Last modified: Sept. 6, 2023, 5:39 p.m.
A fairly common species in Belgium, its presence mainly recorded from leaf mines, not so often seen in the adult stage.
Yellowish green with dark brown head capsule.
At first a very small, inconspicuous gallery, mostly but not exclusively at the upperside of the leaf. Later instars make a semicircular or oval blotch mine, sometimes partly or completely covering this gallery. The blotch is greyish white at the beginning but soon turns into orange brown, except when it is an underside mine where the original colour is kept.
See also gracillariidae.net and bladmineerders.be.
Only the first instar keeps its frass in the narrow gallery, but the following instars eject the frass from the blotch mine. The free living caterpillar turns a leave edge downwards and spins it into a fold under which the larvae feeds. Usually, two such folds are made during the entire life cycle.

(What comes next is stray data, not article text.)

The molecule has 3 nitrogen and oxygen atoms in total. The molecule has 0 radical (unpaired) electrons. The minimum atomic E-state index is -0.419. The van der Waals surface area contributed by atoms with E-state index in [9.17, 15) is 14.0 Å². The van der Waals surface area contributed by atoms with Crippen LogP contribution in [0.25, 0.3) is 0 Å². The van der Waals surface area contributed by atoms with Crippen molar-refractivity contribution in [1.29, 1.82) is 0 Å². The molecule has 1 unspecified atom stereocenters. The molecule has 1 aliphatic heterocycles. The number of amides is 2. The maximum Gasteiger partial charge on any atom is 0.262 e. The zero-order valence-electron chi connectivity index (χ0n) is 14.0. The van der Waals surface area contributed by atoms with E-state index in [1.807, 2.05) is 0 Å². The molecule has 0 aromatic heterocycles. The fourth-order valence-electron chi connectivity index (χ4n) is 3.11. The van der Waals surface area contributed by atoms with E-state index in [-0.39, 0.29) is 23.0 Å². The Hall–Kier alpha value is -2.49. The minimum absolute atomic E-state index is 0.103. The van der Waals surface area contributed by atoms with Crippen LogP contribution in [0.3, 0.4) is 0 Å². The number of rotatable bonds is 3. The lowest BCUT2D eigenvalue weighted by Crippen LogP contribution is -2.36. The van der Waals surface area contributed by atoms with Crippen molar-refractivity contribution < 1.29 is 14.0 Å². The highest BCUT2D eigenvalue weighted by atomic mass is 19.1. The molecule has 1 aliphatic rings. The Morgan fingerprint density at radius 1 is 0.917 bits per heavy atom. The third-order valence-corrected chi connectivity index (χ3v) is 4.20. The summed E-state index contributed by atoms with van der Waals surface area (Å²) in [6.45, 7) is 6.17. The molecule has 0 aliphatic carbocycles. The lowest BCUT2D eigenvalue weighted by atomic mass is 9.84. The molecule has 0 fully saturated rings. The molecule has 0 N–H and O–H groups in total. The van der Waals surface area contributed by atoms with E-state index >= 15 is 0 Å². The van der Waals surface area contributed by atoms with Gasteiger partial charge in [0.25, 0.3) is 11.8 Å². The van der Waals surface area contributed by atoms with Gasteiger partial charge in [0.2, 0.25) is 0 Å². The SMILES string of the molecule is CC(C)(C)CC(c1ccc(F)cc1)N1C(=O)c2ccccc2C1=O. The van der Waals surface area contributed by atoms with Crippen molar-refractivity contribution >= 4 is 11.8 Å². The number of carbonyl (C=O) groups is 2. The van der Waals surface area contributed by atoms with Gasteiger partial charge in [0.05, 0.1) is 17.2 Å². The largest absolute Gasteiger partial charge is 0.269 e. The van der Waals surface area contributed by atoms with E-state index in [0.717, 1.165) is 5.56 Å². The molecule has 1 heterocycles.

Pupation in a folded leaf-edge among leaf litter.
Hibernation in the pupal stage.
Adults hide among the foliage during day-time. They are not very active but come to light.
The adults fly in one generation a year: from the end of April till the end of June.
The caterpillars feed mainly on Malus, both wild species and many cultivars. Mines have also occasionally been recorded from other Rosaceae species, like: Pyrus, Crataegus and Cotoneaster.
Old orchards and gardens with apple trees.